In 1 Timothy 2:12, Paul declares, “I permit not a woman to teach, nor to have dominion over a man, but to be in quietness.” The negative conjunction oude (nor) here is explanatory in force, revealing that the apostle is forbidding any teaching or similar activity in which a woman exercises authority over a man (cf. Lenski 1937, 563; Danker et al. 2000, 734). And it is obvious from the preceding context that he considers leading a public prayer as an act of authority over those who are thus led!It is, therefore, a serious error to advocate the idea that women may lead the worship in groups of mixed sexes. And we might add that the principle not only applies to formal worship services, such as those of the Lord’s Day, but also those semi-private “devotionals” wherein both men and women are jointly worshiping. The New Testament does not authorize a woman to lead a man in worship under any circumstance.

It is becoming increasingly fashionable to assert that the New Testament instruction, which limits the sphere of women’s leadership activity, is grounded in cultural peculiarities of first-century society, and so is not applicable today. Some appear to be suggesting, in fact, that if one does not have a PhD in Hebrew, Greek, and Roman cultural anthropology, there’s not much of the New Testament that he can understand.

How then can one know whether a New Testament teaching is age-lasting, or whether it is merely culturally oriented, hence, temporal? Here are some guidelines.

  1. If a particular context is specifically connected with primitive customs by a New Testament writer, then the teaching unquestionably may be viewed in that light.
  2. If a certain context is ambiguous, that is, if one cannot decide whether it deals with abiding principle or temporal culture, he should, in humility, ask, “What is the safest course to pursue?”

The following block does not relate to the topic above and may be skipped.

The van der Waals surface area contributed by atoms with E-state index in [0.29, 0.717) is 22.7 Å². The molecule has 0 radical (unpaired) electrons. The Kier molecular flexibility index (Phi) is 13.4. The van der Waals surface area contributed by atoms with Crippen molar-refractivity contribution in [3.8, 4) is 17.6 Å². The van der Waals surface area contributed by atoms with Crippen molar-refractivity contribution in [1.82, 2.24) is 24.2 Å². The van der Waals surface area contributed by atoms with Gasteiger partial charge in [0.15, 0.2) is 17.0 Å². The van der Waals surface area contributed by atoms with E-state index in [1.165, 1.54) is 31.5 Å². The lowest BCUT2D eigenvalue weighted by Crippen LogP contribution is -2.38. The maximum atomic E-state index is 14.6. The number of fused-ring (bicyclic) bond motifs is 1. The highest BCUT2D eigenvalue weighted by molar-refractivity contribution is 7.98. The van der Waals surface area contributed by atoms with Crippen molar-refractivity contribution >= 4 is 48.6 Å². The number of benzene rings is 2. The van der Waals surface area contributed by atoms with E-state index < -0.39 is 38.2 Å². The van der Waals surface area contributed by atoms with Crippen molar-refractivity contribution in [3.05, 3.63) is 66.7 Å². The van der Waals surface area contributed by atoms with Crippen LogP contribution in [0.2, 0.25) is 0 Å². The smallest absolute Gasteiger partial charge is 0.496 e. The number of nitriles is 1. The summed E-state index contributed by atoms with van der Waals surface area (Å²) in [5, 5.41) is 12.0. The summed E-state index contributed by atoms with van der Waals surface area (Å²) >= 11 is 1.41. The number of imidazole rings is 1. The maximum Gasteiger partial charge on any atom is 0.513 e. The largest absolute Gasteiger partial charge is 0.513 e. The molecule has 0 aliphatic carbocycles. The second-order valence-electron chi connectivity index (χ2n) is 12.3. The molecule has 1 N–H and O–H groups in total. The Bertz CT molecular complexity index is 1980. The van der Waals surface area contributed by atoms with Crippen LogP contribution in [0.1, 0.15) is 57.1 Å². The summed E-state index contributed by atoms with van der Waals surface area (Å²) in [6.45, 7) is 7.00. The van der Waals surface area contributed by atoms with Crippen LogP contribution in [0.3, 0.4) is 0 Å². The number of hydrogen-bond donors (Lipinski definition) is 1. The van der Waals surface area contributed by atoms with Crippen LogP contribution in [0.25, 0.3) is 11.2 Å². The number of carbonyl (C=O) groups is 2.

3. If a context is grounded in historical truth that relates to man as man, hence, transcends the cultural, such should settle the matter. One is dealing with an age-lasting injunction.

In the four major contexts where Paul discusses male and female relationships (1 Corinthians 11:2-16; 14:33b-35; Ephesians 5:22-23; 1 Timothy 2:8-15), the principle of subjection and the application of that principle to specific situations (e.g., a woman not leading men in prayer), are based upon historical facts that go back to the very commencement of the human family. Thus it is not a culturally-oriented instruction.

When one begins to argue that the modern woman is not bound by 1 Timothy 2 (to limit her role in public activity), it is but a short step to denying that the wife is obligated to be in submission to her husband (Ephesians 5), for both contexts have the same historical heritage!

  • Bengel, J. A. 1877. Gnomon of the New Testament. Edinburgh, Scotland: T. & T. Clark.
  • Bloomfield. S. T. 1837. The Greek Testament with English Notes. Vol. 2. Boston, MA: Perkins & Martin.
  • Brown, Colin, ed. 1976. New International Dictionary of New Testament Theology. Vol. 2. Grand Rapids, MI: Zondervan.
  • Danker, F. W. et al. 2000. A Greek-English Lexicon of the New Testament. Chicago, IL: University of Chicago.
  • Ellicott, C. J., ed. 1978. Critical and Grammatical Commentary on the Epistles of Paul. Minneapolis, MN: James Family.
  • Lenski, R. C. H. 1937. Paul’s Epistles to the Colossians, Thessalonians, Timothy, Titus, and Philemon. Minneapolis, MN: Augsburg.
  • Nicole, W. Robertson, ed. 1956. The Expositor’s Greek Testament. Vol. 4. Grand Rapids, MI: Eerdmans.